The journal Nature weighs in with an editorial about the ongoing need for independent science journalists that are ready to go beyond press releases and truly investigate scientific matters. Money quote:
Expensive, time-consuming and often unpopular with readers, this is the science journalism that is most in danger. It is the science journalism that needs to survive if the public is to be properly informed and the powerful to be held accountable.
General outcomes of the global survey on ‘blurring lines’, also sometimes referred to as ‘science journalism and other hats’, have now been published. Thanks to all 403 science journalists who took the time to answer the questions. The survey will remain a key source of information for the discussion and will therefore continue to be available directly from the menu at the top of this website.
Anne Sasso, the second of our speakers at the Helsinki Debate, posted some thoughts from before and after the session on The Science Writer’s Handbook website.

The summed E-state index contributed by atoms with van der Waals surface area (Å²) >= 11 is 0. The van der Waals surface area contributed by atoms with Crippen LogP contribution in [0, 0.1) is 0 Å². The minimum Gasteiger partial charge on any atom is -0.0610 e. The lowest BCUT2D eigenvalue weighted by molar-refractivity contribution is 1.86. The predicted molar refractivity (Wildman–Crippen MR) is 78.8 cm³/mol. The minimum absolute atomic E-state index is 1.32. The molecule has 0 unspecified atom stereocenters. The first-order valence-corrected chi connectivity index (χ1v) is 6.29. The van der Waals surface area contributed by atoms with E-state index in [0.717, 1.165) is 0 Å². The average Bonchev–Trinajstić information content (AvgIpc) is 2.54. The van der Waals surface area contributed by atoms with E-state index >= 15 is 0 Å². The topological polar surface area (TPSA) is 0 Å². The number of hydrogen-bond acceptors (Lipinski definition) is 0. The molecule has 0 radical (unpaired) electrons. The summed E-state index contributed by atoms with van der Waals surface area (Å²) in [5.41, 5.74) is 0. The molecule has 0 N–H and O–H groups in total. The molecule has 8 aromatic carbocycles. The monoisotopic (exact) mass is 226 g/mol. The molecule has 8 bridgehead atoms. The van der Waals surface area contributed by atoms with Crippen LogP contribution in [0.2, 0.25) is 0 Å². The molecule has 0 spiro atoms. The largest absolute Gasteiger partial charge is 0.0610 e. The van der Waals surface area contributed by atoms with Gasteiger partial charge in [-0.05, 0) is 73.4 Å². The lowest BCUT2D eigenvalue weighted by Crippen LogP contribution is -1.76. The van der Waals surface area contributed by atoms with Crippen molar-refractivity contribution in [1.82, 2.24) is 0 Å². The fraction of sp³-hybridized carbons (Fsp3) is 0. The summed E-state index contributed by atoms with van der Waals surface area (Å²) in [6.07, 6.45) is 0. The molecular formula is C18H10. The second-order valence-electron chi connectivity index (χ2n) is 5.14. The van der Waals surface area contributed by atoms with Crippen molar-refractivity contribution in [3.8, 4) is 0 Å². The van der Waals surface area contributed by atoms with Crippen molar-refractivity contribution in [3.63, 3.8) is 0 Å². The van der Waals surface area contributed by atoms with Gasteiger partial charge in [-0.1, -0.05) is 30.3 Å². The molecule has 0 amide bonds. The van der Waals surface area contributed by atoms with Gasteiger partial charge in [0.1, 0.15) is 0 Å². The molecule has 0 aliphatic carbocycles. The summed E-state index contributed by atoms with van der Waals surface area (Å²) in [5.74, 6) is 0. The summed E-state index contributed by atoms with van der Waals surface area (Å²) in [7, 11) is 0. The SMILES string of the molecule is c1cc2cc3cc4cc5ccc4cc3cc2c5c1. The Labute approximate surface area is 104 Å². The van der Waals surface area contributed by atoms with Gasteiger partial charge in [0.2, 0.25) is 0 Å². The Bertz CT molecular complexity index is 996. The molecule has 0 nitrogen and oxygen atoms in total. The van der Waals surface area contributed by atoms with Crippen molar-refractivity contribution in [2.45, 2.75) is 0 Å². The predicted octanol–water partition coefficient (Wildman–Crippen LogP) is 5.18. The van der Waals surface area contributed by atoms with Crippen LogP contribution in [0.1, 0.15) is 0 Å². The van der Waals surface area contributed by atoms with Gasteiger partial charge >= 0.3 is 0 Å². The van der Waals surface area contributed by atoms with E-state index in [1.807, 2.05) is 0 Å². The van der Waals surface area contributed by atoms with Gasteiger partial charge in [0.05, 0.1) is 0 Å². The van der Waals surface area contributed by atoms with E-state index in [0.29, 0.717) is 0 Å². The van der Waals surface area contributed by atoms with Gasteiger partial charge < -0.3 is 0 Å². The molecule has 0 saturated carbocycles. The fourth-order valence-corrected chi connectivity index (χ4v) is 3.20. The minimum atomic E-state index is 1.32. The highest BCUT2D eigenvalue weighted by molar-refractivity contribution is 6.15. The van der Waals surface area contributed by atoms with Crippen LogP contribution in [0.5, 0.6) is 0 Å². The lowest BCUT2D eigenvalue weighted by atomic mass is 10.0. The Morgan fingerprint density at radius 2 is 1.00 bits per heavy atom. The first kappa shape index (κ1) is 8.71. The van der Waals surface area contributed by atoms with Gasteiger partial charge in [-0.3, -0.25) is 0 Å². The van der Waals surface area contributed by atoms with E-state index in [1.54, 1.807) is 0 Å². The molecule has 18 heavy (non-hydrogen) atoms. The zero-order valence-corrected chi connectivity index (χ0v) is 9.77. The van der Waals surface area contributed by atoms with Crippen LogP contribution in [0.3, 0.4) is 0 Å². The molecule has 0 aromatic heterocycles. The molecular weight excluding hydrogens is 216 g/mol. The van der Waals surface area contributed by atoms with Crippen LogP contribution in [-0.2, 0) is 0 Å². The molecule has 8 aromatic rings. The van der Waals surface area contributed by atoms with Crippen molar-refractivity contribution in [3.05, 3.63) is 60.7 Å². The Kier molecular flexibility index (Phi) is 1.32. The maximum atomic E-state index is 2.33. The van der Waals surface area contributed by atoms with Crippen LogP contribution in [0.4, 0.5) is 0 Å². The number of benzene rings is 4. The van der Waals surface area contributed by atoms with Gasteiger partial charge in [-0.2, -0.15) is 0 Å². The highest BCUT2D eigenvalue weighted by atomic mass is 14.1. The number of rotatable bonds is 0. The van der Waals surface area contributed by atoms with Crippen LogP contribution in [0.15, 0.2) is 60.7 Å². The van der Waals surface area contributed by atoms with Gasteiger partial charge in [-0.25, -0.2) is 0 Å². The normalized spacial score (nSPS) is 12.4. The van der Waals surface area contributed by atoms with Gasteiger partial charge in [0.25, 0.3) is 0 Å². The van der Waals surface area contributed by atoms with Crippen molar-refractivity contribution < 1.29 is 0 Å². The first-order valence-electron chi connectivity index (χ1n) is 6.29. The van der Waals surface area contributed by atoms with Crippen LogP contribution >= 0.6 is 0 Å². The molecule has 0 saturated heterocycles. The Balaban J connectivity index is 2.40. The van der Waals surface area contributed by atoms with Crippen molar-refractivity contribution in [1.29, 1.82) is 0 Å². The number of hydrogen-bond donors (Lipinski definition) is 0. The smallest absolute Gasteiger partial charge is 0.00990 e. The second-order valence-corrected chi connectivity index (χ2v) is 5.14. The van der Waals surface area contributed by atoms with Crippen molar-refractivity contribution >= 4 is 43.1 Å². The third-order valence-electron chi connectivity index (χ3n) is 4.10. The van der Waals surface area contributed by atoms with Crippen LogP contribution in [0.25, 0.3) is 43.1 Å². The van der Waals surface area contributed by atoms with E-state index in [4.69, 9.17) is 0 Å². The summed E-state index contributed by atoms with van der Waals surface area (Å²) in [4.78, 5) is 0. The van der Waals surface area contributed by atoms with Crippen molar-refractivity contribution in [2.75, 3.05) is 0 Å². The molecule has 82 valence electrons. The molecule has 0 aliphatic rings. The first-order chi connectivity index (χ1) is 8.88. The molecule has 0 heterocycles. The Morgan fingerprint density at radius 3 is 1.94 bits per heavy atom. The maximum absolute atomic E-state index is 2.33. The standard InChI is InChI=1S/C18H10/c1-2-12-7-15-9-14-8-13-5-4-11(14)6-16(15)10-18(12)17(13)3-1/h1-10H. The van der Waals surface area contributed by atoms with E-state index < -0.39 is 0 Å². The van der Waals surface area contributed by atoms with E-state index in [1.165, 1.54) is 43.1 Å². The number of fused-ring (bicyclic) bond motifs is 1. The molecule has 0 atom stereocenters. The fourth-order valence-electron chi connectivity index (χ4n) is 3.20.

“Of course, it’s easy to follow strict rules when you’re earning a good salary, have benefits and enjoy a relative degree of stability. It’s another thing entirely in the freelance world. Step outside the world of newspaper journalism and the rules—if there are any—seem highly arbitrary.”
Kai Kupferschmidt, our first speaker at the Helsinki Debate, posted a report on his experiences with the debate on his blog.
“After the opening statements, Peter presented some ethical dilemmas and people in the room were asked to go to one side of the room if they answered yes and the other side if they answered no. It was a great tool, because it meant that everybody in the session was taking a stance and could be called upon to justify it. It made for a lively, fun hour, but I also came away from it with a strong feeling that the lines were indeed blurring, or as someone pointed out, the lines might be clear, but people are jumping back and forth over those lines more and more. Journalists, then, are becoming blurry.”